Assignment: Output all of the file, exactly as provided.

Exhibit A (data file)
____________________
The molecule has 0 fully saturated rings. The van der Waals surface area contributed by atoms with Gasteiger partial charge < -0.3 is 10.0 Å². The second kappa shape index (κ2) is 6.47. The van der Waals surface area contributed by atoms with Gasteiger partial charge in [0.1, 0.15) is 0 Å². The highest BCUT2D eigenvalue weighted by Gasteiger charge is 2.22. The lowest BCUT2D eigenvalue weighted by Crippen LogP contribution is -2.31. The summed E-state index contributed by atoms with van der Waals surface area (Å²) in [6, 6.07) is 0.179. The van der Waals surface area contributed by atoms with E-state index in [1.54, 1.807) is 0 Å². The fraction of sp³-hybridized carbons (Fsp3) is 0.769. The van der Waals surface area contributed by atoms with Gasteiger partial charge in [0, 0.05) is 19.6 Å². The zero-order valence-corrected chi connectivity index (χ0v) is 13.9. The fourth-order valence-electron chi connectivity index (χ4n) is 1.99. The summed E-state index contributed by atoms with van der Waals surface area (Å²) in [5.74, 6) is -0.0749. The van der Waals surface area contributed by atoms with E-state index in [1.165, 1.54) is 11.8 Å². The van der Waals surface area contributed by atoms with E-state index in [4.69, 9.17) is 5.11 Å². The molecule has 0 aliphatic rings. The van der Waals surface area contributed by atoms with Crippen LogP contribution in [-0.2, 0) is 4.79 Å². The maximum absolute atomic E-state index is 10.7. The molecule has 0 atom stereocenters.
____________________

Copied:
The molecule has 0 fully saturated rings. The van der Waals surface area contributed by atoms with Gasteiger partial charge < -0.3 is 10.0 Å². The second kappa shape index (κ2) is 6.47. The van der Waals surface area contributed by atoms with Gasteiger partial charge in [0.1, 0.15) is 0 Å². The highest BCUT2D eigenvalue weighted by Gasteiger charge is 2.22. The lowest BCUT2D eigenvalue weighted by Crippen LogP contribution is -2.31. The summed E-state index contributed by atoms with van der Waals surface area (Å²) in [6, 6.07) is 0.179. The van der Waals surface area contributed by atoms with E-state index in [1.54, 1.807) is 0 Å². The fraction of sp³-hybridized carbons (Fsp3) is 0.769. The van der Waals surface area contributed by atoms with Gasteiger partial charge in [0, 0.05) is 19.6 Å². The zero-order valence-corrected chi connectivity index (χ0v) is 13.9. The fourth-order valence-electron chi connectivity index (χ4n) is 1.99. The summed E-state index contributed by atoms with van der Waals surface area (Å²) in [5.74, 6) is -0.0749. The van der Waals surface area contributed by atoms with E-state index in [1.165, 1.54) is 11.8 Å². The van der Waals surface area contributed by atoms with E-state index in [4.69, 9.17) is 5.11 Å². The molecule has 0 aliphatic rings. The van der Waals surface area contributed by atoms with Crippen LogP contribution in [-0.2, 0) is 4.79 Å². The maximum absolute atomic E-state index is 10.7. The molecule has 0 atom stereocenters.